NDP is creating jobs… well, sort of

The NDP is hiring! For all of you wide-eyed Jack Backers out there, you could score your dream job of a lifetime working as Jack Layton’s legislative assistant for example.

Writing memos, fetching coffee, coming up with witty one-liners to summarize the Pacific Rim impact on the national trade deficit… YES!

While he’s “Jack” to the whole country, he could be “yes Mr. Layton, sir” to you!

Among the key duties listed:

  • “Research, maintain files, prepare strategy and policy proposals and brief Leader on matters relating to his critic areas”
  • “Liase with labour movement”
  • “answering telephones, reception, sorting mail”

Among the qualifications listed:

  • “Strong writing abilities and editing skills”
  • “Ability to work well in a creative team environment”
  • “Knowledge of the New Democratic Party, the labour movement, government departments, NGOs and agencies as well as riding priorities”

The job posting also states:
“A collective agreement is in effect between the Communications, Energy and Paperworkers Union of Canada (Local 232) and the Federal New Democratic Caucus. A ten working day appeal period outlined in article 15.03 applies to this position. All terms and conditions in the Collective Agreement apply to this posting and this position. All applications will be received and held in confidence. Present and former members of CEP Local 232 or PASS should so indicate on the application.”

And while the posting concludes with “The NDP is an employment equity employer”, the posting also boldly states: “NOTE: THERE IS A PREFERRED CANDIDATE FOR THIS POSITION”


9/11 Commission Report

The 9/11 Commission report was released at 11:30am EST today. It is 585 pages in length and contains some shocking revelations at the overall unprepared state of the FAA and the military to address the situation. I will not comment at length because I don’t believe that I have more than a common knowledge about 9/11.

You can download the report here

So far, here are some of the more shocking paragraphs that I have found:

At 9:36, the FAA’s Boston Center called NEADS and relayed the discovery about an unidentified aircraft closing in on Washington:�Latest report. Aircraft VFR [visual flight rules] six miles southeast of the White House. . . . Six, southwest. Six, southwest of the White House, deviating away.� This startling news prompted the mission crew commander at NEADS to take immediate control of the airspace to clear a flight path for the Langley fighters:�Okay,we�re going to turn it . . . crank it up. . . . Run them to the White House.� He then discovered, to his surprise, that the Langley fighters were not headed north toward the Baltimore area as instructed,but east over the ocean.�I don�t care how many windows you break,� he said.�Damn it. . . . Okay. Push them back.�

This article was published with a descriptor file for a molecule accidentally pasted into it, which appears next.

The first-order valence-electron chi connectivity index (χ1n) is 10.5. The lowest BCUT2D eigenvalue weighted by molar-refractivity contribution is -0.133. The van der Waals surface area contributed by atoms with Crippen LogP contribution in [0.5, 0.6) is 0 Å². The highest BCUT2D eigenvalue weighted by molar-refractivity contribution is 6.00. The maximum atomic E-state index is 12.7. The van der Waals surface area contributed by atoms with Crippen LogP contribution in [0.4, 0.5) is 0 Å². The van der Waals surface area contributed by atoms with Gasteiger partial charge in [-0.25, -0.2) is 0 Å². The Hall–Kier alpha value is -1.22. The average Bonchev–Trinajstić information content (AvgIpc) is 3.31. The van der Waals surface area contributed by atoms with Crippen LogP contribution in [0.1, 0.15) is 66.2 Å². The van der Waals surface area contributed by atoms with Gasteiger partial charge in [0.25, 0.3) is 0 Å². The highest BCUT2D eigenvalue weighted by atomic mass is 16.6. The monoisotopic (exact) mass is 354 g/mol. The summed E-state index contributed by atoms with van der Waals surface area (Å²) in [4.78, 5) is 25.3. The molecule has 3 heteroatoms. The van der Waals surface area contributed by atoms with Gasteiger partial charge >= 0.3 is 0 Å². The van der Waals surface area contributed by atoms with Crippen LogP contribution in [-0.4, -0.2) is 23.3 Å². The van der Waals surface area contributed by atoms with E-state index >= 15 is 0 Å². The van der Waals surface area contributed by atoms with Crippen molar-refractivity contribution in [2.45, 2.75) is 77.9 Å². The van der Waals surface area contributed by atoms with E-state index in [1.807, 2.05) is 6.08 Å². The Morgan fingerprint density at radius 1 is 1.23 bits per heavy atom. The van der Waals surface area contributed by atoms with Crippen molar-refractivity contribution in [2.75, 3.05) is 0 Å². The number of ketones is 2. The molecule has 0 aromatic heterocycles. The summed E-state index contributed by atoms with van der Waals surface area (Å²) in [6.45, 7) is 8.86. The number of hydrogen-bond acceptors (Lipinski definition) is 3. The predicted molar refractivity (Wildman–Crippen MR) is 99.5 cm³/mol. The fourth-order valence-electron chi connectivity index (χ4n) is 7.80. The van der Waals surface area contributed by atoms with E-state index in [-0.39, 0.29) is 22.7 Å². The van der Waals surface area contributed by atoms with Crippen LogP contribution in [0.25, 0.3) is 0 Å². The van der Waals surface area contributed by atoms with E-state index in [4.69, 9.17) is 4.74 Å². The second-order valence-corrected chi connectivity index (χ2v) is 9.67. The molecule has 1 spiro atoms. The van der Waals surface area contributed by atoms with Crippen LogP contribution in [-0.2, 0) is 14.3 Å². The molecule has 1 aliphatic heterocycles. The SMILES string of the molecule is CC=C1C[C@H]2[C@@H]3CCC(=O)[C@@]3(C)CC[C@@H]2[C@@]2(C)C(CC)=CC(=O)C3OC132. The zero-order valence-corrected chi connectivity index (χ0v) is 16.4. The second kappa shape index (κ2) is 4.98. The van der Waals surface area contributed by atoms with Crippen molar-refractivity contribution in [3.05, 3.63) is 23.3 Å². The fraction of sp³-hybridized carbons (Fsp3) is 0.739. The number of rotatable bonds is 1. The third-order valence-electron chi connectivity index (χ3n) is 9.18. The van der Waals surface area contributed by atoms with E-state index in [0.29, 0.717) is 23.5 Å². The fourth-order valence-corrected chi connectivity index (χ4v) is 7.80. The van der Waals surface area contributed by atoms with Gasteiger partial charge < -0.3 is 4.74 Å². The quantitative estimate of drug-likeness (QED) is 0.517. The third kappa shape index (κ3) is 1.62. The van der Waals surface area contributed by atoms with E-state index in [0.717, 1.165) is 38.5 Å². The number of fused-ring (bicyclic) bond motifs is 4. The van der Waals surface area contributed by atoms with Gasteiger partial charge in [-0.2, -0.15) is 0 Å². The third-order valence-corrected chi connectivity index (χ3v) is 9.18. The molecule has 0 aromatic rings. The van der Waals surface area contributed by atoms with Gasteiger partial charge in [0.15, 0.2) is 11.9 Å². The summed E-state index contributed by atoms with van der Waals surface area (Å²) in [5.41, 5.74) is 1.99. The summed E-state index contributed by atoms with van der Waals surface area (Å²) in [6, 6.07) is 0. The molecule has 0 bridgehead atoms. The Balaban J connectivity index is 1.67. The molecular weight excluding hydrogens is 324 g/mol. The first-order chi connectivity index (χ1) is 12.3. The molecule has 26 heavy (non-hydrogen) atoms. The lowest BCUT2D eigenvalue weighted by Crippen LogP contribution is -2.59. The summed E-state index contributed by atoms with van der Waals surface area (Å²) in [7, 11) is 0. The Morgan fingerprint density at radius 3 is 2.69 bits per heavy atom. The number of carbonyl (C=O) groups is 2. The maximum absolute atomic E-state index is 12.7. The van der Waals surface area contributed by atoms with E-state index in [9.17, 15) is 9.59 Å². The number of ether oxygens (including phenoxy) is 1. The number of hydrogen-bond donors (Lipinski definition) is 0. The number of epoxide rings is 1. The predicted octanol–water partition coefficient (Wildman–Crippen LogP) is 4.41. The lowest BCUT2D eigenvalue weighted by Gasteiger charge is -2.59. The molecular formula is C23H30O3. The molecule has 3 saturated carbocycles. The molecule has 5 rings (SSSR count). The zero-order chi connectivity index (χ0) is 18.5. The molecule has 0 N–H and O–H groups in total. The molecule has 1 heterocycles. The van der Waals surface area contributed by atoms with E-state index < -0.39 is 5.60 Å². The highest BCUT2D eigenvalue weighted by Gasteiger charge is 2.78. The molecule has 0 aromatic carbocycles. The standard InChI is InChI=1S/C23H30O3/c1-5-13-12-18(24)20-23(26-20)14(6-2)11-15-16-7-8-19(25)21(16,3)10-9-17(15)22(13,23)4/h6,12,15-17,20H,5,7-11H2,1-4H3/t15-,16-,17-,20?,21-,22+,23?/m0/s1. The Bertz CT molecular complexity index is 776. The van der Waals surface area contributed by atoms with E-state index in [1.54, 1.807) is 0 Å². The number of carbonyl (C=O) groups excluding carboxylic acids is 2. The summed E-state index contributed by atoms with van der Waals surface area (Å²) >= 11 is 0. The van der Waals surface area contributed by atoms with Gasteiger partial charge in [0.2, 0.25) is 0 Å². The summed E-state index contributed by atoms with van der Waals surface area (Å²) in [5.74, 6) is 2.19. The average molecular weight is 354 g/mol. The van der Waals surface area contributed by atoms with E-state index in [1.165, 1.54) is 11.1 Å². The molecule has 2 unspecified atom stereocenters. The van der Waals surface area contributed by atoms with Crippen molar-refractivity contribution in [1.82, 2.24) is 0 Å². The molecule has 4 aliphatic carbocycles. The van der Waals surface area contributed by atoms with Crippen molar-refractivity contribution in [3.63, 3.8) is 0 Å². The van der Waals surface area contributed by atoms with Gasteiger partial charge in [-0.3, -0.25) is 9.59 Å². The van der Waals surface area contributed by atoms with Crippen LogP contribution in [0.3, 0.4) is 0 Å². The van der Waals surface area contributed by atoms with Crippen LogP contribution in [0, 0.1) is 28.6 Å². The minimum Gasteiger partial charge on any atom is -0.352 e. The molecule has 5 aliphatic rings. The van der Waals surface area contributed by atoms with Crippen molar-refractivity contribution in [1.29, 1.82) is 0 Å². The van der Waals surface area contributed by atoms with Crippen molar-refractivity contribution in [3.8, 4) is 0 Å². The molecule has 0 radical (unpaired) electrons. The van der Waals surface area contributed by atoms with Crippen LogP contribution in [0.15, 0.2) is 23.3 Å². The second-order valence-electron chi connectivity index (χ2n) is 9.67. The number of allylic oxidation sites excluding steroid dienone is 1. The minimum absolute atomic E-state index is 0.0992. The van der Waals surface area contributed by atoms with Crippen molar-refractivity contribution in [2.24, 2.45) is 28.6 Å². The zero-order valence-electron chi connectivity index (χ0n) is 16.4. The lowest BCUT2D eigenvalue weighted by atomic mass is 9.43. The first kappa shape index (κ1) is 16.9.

The time of notification of the crash of United 93 was 10:15.174 The NEADS air defenders never located the flight or followed it on their radar scopes.The flight had already crashed by the time they learned it was hijacked… As it turned out, the NEADS air defenders had nine minutes� notice on the first hijacked plane, no advance notice on the second, no advance notice on the third, and no advance notice on the fourth.

More than the actual events, inaccurate government accounts of those events made it appear that the military was notified in time to respond to two of the hijackings, raising questions about the adequacy of the response.Those accounts had the effect of deflecting questions about the military�s capacity to obtain timely and accurate information from its own sources. In addition, they overstated the FAA�s ability to provide the military with timely and useful information that morning.

Martin cabinet

Prime Minister Paul Martin announced his cabinet yesterday. His ministers were sworn-in at Rideau Hall.

Here is a list of the liberal cabinet ministers and their responsibilities:

Paul Martin: Prime Minister
Jack Austin: Leader of the Government in the Senate
Stephane Dion: Environment
Ralph Goodale: Finance
Anne McLellan: Deputy prime minister, public safety and emergency preparedness
Lucienne Robillard: Intergovernmental Affairs
Pierre Pettigrew: Foreign Affairs
Jim Peterson: International Trade
Ujjal Dosanjh: Health
Andy Mitchell: Agriculture
Joe Volpe: Human Resources
Claudette Bradshaw: Human Resources (minister of state)
John McCallum: Revenue
Stephen Owen: Western Economic Diversification, Sport
Bill Graham: Defence
Reg Alcock: Treasury Board
Geoff Regan: Fisheries and Oceans
Tony Valeri: House Leader
Jean Lapierre: Transport
John Godfrey: Communities and Infrastructure.
Irwin Cotler: Justice, Attorney General
David Emerson: Industry
Joe Fontana: Labour
Judy Sgro: Immigration
John Efford: Natural Resources
Liza Frulla: Heritage
Scott Brison: Public Works.
Ken Dryden: Social Development
Tony Ianno: Families and Caregivers
Andy Scott: Indian Affairs
Joe Comuzzi: Minister of State (Federal Economic Development Initiative for Northern Ontario)
Albina Guarnieri: Veterans Affairs
Joseph McGuire: Atlantic Canada Opportunities Agency
Mauril Belanger: Deputy Leader of the Government in the House
Carolyn Bennett: Minister of State (Public Health)
Aileen Carroll: International Co-operation
Raymond Chan: Multiculturalism
Jacques Saada: Francophonie, Quebec Economic Development

Every time I look at a new Liberal cabinet, I swear that there must be about half of the liberal caucus sitting in the “front row”. There really are too many cabinet posts and many have been handed out either as a political reward or for the purpose of mending Liberal fences.